Rees Mogg, Brexit, the Anti-Corn Law League & the 10 Hours Bill

In Uncategorized on July 6, 2018 by kmflett

Rees Mogg, Brexit, the Anti-Corn Law League and the Ten Hours Bill

As you may have missed backbench hard right Tory MP Rees Mogg has said that Theresa May’s apparent dislike of a Hard Brexit is similar to Tory Prime Minister Peels repeal of the Corn Laws in 1846 despite being elected in 1841 in support of them (Parliamentary terms were 6 years then).

My take on that is here:

Correspondence in the Guardian from myself indicates why the repeal of the Corn Laws was not helpful to workers together with a suggestion from Steve Flatley that the Anti-Corn Law League was ‘largely progressive’ similar to todays’ Remain lobby

While the ACCL had some support for the right of the Chartist Movement its aim was to reduce duty on foreign imports of corn and hence cut the price of domestic bread. Good news for workers when bread was a key item of the staple diet surely? Not exactly. The aim was to allow Manufacturers who Peel was now trying to align the Tory interest to, to cut wages, as bread was cheaper, and increase profits.

By contrast most Chartists and the early working-class movement were backing a move to cut the hours of labour- the Ten Hours Bill. It was actually passed in 1847 and Engels noted in 1850 this happened because various ruling class factions, both Tory and Whig (Liberal) who backed the landowners wanted their own back on the industrialist factions who had repealed the Corn Laws.

A happy accident but historically it underlines that whatever side Rees Mogg thinks he is on historically it has nothing to do with the interests of working people, either then or now. Brexit or no Brexit neo-liberalism rules. The labour movement has other priorities and working hours remain a huge issue.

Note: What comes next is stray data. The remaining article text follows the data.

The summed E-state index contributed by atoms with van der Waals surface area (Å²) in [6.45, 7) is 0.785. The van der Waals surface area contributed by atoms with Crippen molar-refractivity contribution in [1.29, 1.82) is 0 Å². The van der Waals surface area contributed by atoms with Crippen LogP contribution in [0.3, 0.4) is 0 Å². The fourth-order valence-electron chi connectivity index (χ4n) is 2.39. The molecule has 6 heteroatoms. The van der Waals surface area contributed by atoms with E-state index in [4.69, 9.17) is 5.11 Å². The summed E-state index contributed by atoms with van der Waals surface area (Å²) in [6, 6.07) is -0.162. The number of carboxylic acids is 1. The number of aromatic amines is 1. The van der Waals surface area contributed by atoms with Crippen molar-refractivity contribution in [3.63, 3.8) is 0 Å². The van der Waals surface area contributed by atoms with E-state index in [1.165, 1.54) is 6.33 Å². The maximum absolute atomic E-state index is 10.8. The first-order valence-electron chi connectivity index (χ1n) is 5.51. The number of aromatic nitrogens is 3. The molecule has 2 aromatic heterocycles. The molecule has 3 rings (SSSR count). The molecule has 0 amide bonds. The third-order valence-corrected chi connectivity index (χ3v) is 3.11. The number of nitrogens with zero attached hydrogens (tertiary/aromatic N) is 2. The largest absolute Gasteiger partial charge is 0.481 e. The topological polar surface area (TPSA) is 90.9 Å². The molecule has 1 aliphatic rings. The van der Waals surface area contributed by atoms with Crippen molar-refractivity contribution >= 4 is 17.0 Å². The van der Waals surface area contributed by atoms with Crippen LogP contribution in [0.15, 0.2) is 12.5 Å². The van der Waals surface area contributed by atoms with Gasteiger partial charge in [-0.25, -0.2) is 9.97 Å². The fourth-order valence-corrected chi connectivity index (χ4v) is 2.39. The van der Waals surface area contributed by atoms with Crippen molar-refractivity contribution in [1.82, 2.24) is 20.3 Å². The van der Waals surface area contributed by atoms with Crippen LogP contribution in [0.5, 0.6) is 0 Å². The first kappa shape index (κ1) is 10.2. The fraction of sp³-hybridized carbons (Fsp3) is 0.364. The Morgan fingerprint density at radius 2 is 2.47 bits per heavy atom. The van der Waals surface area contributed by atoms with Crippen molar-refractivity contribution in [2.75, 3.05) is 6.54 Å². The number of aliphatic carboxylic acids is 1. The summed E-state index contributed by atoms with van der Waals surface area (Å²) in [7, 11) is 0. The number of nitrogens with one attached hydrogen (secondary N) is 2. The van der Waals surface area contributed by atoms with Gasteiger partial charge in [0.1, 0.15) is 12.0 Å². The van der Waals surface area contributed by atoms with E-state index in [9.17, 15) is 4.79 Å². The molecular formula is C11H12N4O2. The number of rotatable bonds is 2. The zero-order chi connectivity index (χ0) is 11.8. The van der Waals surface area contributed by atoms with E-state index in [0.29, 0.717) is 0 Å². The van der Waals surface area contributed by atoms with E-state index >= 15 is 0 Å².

The sense of realignment in ruling class politics as in 1847 is real however and the opportunity for the labour movement to take advantage also exists as it did then.

It was thus a piece of good fortune for the workers that in the confused period of 1847, when all the old parliamentary parties were dissolved and the new ones had not yet taken shape, the Ten Hours’ Bill was finally passed. It was passed in a series of most confused votes, directed apparently only by chance, in which no party voted compactly and consistently except the decidedly Free Trade manufacturers on the one hand and the fanatically protectionist landowners on the other. It got through as a piece of chicanery that the aristocrats and a faction of the Peelites and the Whigs put over on the manufacturers to avenge themselves for the great victory which these had wrested from them in the repeal of the Corn Laws.

Engels 1850



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